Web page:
Te Wai o Rona: Diabetes Prevention Strategy
posted by admin on 16 July 2009
The project was a randomised trial of lifestyle change among Māori in whole communities. It intended to serve as a model for the rest of New Zealand under the National Diabetes Research Strategy.
Te Wai O Rona is a programme testing whether intensive lifestyle change across whole communities over a period of several years can prevent progression to Type 2 diabetes.
The programme aims to reduce the rate of Type 2 diabetes among Māori, through building on the community and whanau structures already in place. The intervention has been developed as a partnership between iwi, Māori and non-Māori health services and researchers. Those taking part in the project will be screened for diabetes at 0, 18 and 30 months. Both the participant and his or her GP receive the results of the screening programme, and those with new diabetes will see their GP with no out-of-pocket expense for the first visit. All participants receive information about their results, and ways to prevent diabetes. The Taupo area will be the control group from which a comparison will be measured against the Turangi/Waitahanui intensive programme group. People participating in Taupo will be able to receive supported services from General Practitioners. Those people in the Turangi/Waitahanui area will be the intensive group, and will be seen by the specially trained Māori community health workers.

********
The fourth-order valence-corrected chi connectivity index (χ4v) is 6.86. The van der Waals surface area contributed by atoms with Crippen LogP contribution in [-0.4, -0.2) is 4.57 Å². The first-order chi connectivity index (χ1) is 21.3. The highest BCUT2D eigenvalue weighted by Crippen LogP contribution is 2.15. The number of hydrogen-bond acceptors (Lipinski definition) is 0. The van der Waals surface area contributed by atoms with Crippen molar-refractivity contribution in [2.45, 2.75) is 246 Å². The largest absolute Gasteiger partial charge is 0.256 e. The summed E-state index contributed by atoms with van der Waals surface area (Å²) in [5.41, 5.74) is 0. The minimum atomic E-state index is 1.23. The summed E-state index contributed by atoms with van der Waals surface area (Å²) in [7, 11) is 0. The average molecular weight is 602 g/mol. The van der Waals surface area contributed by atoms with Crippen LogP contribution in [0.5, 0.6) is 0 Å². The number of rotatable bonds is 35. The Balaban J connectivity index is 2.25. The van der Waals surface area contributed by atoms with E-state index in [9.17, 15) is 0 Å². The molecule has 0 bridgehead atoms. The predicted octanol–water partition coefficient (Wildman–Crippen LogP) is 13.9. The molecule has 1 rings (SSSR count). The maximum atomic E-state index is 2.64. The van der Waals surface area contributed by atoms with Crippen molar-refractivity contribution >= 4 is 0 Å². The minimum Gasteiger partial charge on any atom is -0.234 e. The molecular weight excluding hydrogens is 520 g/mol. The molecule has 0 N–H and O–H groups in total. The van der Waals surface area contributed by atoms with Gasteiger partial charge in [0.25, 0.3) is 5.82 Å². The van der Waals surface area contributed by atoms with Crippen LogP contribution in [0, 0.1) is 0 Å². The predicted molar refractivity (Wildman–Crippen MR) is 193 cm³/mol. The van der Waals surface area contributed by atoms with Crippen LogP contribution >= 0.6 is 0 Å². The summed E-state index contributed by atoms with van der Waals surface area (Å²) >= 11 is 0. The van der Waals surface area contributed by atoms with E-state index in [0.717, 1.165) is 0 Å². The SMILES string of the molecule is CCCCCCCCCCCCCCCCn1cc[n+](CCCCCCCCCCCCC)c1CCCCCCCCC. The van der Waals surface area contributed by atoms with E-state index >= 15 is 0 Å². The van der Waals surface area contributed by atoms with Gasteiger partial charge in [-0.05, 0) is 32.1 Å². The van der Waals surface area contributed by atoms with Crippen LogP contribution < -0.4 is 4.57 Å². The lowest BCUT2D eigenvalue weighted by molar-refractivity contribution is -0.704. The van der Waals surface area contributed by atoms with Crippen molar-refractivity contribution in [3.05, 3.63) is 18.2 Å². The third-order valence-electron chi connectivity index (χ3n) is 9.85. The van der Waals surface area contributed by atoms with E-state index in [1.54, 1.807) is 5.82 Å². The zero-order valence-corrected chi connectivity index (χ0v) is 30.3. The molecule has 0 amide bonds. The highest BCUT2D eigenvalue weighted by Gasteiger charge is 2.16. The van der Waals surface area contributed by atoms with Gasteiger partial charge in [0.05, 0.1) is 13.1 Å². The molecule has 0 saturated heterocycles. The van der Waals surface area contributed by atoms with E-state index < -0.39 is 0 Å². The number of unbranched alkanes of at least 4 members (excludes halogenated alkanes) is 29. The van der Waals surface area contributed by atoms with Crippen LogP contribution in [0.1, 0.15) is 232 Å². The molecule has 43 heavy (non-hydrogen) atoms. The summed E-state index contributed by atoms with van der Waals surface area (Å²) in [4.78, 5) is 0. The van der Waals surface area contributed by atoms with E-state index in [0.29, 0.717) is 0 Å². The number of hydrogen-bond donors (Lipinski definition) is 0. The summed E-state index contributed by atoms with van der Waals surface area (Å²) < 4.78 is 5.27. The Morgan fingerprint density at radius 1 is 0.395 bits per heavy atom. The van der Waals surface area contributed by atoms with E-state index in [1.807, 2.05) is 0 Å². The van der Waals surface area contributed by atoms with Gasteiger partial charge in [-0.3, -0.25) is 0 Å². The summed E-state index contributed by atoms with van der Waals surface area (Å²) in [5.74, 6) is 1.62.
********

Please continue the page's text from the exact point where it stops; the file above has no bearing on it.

The strategy has been put on hold due to a lack of funding.
Investigators David Simmons (Institute of Metabolic Science, Cambridge University Hospital’s NHS Foundation trust -previously at Waikato Hospital) and Elaine Rush (AUT).
Background and history of the project on Sport Waikato website, http://www.sportwaikato.org.nz/main.cfm?id=216